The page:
Based on work by Fuuse called sister-hood, I recently came across someone whom I did not know about before, and will never know in person or in correspondence – to my detriment – named Sediqeh Dowlatabadi, who was born in 1882 in Estafan.
She is described as the founding mother of Iranian feminism and one of the pioneering figures in the Persian women’s movement.
But this does not limit taking in the data with a critical eye and sympathetic heart. And hey, it’s the way to go. Her heritage was an “old and respected family” in the area. While studying in Tehran, she married at age 15, while divorcing shortly after.
Age 35, she created the “first girl’s schools and women’s organisation.” However, the school was attacked – by Conservative clerics – in addition to Sediqeh being beaten by them. 2 years later, so age 37, she founded “The Woman’s Voice” – or Zaban-e Zanan – in Esfahan.
The publication was banned by the authorities in Iran. It only accepted submissions from women and girls. With the closing of the magazine, she worked to fight the British influence on Iranian politics as well as continued the campaign for women’s rights.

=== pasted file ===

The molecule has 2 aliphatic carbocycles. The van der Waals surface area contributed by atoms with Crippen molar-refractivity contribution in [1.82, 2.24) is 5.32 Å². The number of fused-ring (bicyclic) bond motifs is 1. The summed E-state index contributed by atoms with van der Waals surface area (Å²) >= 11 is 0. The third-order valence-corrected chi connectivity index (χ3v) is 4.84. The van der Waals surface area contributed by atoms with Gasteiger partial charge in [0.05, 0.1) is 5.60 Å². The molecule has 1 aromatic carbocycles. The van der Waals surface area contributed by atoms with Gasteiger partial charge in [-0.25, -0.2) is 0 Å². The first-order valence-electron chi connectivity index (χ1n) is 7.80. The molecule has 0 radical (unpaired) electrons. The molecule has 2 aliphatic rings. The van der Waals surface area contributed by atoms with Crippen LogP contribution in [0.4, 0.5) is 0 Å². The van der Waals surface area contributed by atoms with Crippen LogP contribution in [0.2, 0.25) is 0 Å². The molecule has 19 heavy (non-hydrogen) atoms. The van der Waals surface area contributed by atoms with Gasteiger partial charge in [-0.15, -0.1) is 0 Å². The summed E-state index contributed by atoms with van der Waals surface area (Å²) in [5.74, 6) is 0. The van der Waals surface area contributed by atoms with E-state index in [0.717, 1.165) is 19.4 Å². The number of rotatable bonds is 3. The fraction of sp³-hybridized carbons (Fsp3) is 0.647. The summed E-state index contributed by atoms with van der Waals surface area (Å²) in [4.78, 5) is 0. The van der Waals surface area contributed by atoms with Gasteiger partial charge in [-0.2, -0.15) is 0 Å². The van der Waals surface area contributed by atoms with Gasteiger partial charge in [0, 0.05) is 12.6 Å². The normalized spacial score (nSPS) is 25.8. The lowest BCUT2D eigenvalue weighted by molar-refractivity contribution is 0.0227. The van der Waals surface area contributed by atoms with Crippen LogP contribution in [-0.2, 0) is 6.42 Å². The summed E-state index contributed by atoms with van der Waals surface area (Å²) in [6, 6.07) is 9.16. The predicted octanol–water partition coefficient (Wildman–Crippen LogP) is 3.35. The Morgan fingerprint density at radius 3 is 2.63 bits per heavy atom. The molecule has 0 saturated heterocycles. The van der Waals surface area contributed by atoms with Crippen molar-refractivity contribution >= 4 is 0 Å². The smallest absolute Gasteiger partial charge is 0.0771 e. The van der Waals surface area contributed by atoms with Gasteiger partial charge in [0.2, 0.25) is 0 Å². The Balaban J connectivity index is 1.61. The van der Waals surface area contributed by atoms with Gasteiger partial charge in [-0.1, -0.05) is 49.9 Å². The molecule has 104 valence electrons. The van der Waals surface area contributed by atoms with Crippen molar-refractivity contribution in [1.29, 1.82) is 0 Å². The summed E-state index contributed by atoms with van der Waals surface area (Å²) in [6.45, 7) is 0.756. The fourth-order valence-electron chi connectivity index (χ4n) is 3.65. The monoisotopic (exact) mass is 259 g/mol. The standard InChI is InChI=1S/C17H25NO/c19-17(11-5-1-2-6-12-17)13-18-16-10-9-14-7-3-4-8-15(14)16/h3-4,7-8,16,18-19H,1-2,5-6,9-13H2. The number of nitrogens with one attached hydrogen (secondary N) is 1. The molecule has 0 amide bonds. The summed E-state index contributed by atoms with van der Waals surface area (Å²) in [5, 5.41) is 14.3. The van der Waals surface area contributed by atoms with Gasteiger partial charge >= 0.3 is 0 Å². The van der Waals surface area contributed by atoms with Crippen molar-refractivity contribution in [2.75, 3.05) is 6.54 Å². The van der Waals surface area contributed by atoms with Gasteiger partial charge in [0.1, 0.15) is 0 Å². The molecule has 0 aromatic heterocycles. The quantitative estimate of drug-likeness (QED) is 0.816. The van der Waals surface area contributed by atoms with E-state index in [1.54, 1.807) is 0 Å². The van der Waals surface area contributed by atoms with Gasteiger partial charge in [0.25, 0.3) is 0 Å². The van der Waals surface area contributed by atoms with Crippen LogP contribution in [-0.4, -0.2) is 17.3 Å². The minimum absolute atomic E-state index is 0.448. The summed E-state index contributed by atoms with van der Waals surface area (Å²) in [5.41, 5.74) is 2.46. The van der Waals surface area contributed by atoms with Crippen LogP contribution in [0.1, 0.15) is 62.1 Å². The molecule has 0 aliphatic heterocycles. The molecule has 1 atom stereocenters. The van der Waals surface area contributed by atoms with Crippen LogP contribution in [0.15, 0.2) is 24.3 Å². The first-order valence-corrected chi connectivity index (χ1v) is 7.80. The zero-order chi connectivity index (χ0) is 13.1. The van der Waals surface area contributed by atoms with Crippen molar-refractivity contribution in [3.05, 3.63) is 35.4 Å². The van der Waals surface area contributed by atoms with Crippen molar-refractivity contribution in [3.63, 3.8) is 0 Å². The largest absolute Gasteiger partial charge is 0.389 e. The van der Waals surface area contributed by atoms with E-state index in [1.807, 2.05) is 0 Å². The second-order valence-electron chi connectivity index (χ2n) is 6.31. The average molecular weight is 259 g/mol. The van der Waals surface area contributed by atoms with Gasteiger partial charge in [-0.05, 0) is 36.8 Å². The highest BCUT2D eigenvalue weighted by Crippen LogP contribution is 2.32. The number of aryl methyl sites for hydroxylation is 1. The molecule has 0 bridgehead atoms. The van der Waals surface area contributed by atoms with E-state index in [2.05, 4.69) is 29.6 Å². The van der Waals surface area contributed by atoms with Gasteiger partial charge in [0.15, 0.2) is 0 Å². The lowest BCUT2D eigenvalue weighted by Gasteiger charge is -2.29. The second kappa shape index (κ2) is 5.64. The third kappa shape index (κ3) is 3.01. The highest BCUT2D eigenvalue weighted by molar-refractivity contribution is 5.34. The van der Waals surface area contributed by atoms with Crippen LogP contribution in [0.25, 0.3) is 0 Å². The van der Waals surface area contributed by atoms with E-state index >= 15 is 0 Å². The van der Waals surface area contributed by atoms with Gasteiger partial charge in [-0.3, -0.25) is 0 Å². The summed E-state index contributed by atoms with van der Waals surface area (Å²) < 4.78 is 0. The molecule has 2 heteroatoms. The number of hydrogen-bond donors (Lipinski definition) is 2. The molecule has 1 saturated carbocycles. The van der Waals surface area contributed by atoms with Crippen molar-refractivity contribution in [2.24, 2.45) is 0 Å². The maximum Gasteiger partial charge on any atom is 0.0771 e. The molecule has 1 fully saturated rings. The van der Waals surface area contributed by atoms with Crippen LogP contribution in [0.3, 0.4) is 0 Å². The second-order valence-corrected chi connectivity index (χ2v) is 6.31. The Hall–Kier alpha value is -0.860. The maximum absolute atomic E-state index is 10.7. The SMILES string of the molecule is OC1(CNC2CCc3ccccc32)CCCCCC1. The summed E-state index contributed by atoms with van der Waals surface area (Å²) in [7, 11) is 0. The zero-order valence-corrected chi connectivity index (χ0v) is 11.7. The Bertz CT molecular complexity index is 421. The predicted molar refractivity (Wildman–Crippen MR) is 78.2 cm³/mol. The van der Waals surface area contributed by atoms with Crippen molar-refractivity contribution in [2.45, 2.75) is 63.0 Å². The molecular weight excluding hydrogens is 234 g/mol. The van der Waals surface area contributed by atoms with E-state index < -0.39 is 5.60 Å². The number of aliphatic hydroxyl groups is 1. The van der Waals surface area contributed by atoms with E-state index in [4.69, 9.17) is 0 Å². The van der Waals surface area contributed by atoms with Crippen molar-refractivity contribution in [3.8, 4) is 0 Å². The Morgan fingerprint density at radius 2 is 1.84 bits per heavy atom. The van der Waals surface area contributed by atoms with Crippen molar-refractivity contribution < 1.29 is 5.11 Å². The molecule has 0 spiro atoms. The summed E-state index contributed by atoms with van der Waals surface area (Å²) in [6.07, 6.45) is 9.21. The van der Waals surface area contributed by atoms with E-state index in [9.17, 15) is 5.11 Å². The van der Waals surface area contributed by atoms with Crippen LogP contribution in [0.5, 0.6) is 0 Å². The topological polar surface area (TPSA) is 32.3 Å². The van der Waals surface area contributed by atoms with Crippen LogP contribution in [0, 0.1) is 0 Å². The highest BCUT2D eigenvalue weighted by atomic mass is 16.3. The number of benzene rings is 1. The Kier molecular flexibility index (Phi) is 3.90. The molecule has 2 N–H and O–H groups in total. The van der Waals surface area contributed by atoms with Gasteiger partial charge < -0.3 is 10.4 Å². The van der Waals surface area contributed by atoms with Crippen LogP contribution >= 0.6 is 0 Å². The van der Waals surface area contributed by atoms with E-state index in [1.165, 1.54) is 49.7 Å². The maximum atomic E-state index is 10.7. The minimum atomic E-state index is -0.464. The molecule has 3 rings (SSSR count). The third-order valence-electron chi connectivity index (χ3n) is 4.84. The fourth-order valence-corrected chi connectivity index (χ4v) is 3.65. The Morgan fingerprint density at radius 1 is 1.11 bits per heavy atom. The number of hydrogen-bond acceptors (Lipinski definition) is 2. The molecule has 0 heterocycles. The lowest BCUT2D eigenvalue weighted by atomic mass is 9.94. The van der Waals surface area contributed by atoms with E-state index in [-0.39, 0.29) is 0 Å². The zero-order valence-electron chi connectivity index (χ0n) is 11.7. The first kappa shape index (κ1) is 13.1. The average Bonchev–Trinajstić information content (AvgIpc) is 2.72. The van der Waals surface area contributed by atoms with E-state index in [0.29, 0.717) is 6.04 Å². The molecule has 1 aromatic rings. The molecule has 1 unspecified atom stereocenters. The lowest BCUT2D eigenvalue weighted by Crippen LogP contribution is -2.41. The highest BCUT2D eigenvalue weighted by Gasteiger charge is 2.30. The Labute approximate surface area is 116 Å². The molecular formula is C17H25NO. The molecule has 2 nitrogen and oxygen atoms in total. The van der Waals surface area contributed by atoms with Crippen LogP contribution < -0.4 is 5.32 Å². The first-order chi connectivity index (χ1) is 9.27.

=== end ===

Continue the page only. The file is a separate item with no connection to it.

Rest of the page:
Come 1926, she went to Paris’s Sorbonne University and earned a degree in education. In sister-hood it reads, “1926, she served as the representative for Iran at the tenth congress of the International Alliance for Women’s Suffrage.”
She became the supervisor of Women’s Education in 1928, when she returned to it – as well as the director of the Inspectorate of Women’s Schools.
Also, she was crucial to women’s suffrage, according to the profile. That is, Dowlatabadi “persuaded Mohammad Mossadeq to grant women the vote; but due to the British/American sponsored coup, this never came to pass. In 1962, Sediqua died, at 80 years of age.”
In her will, it said: “I will never forgive women who visit my grave veiled.”